The Stanton Title Insurance Company was founded in 1964 by Harvey Stanton to sell title insurance policies to buyers of real estate. The company works closely with a group of about 35 lawyers who, although they do not actually buy the title insurance policies, encourage their clients (the property purchasers) to do so. When the company was originally established, Stanton was its only employee. As company sales increased, new employees were hired, and now 23 individuals are working in various capacities for the firm. Stanton has always followed the policy of making all major decisions himself. This includes all personnel decisions such as determining who should be hired and how much they should be paid.

Five of the employees work primarily on examining titles at local government offices. In recent weeks, Stanton has noticed that the workload of these five employees has declined considerably. In part, this is due to the recent election of three “no-growth” candidates to the city council. In addition, a competing firm has recently opened an office in town and is successfully taking away business. Stanton has reluctantly decided that he must terminate the employment of one of the title examiners. He simply cannot transfer one of them to a new position. His only question is, which one?

A summary of Harvey’s evaluation of each title examiner is in Exhibit 2.4; a profile of each of the five title examiners appears below.

EXHIBIT 2.4: Harvey’s Evaluation of Individual Job Performance for Title Examiners for Last Year

Title Examiner

Current Salary

Work Quality

Work Quantity

Knowledge of Job

Dependability

Cooperativeness

Rick Feinberg

$56,500

Excellent

Good

Excellent

Good

Poor

José Sanchez

$32,000

Good

Good

Fair

Excellent

Excellent

Kathy Wallace

$36,500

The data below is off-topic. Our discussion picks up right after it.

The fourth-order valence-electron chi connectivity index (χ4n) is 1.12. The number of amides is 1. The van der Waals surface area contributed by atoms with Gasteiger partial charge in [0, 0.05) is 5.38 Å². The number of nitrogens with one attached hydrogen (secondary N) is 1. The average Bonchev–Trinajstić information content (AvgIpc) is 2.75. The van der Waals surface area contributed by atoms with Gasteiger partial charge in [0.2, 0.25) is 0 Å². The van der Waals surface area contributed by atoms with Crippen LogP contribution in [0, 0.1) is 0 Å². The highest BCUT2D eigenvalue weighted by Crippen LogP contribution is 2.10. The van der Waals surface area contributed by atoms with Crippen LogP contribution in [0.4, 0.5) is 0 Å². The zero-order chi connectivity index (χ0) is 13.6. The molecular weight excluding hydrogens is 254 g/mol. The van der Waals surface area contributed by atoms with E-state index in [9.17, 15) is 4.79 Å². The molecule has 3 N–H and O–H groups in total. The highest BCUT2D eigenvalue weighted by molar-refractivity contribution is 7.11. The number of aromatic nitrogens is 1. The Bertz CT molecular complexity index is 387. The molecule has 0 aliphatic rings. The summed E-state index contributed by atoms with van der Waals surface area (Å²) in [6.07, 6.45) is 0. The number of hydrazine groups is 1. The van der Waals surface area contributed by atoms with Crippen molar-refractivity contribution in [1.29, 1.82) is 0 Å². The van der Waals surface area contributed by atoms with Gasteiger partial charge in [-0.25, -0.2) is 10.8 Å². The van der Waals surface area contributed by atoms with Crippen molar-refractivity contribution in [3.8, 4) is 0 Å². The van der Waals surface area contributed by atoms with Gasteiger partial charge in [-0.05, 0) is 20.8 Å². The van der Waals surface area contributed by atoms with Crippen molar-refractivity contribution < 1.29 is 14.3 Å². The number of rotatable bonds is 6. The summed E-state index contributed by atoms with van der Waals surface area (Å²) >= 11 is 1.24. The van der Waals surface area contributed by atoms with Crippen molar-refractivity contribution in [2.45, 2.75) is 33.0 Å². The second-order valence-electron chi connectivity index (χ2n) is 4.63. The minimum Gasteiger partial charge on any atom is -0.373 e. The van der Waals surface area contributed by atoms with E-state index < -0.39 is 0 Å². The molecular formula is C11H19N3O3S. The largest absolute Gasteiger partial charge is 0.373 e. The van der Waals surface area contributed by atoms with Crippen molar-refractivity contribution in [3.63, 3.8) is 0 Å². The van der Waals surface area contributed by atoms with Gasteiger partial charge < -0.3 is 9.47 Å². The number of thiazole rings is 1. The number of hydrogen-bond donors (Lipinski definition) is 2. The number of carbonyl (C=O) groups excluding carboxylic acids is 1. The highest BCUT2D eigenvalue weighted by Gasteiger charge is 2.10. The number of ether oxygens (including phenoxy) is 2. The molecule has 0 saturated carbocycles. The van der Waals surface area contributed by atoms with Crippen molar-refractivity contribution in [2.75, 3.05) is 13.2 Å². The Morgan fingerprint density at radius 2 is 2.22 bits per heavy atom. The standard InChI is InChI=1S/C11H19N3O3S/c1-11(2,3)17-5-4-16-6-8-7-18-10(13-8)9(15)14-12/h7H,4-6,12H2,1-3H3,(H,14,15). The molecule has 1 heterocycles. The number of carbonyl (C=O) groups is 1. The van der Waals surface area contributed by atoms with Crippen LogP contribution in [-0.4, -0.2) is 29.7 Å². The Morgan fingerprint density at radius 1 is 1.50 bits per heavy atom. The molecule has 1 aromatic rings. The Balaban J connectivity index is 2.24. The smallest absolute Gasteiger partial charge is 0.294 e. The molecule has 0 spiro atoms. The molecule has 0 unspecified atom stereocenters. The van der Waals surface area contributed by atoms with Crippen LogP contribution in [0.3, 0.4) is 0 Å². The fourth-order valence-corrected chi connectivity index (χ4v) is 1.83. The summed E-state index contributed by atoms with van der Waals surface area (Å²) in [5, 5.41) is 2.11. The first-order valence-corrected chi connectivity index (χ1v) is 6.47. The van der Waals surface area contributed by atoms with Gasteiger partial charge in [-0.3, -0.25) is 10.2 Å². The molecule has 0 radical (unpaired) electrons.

Good

Fair

Good

Fair

Excellent

Doris Matthews

$45,000

Poor

Good

Excellent

Good

Good

Anthony Pope

$50,200

Good

Poor

Excellent

Excellent

Excellent


Rick Feinberg: 45 years old; white; married with three children; 20 years with the company; graduated from a community college; knows how to resolve difficult title policies due to his extensive experience; is difficult to get along with; antagonizes other employees at main office; hates to fill out company reports not related to title examination and refuses to do so on occasion; will not work overtime under any condition, which puts a burden on others.

José Sanchez: 23 years old; Latino; married; attending college; one year with the company; wife works at main office as a computer programmer; works very hard and is eager to learn; well-liked by all employees and is highly dependable; is never absent and will gladly work overtime to meet emergencies; with more experience, he should be an outstanding title examiner; is highly loyal and dedicated; moved recently to a new apartment across the street from the government office where he works.

Kathy Wallace: 24 years old; single; college degree; African-American; working on MBA at night; three years with company; well-liked by employees; very active in community affairs; capable of moving up to a top management position with the company; often misses work due to school and community activities.

Doris Matthews: 36 years old; married; white; attended community college but did not graduate; ten years with company; niece of Harvey Stanton; has had eye problems and headaches, which affected work quality this year and may continue to do so; has been very helpful in getting new business for the company; is well-known and highly respected by law firms.

Anthony Pope: 63 years old; white; 15 years with company; no college; hard working and well-liked by employees; three children in college; a solid, stable employee who is able to remain calm and solve problems in crisis situations; excellent at resolving conflicts between employees; well-known to local government officials; very slow but highly accurate worker.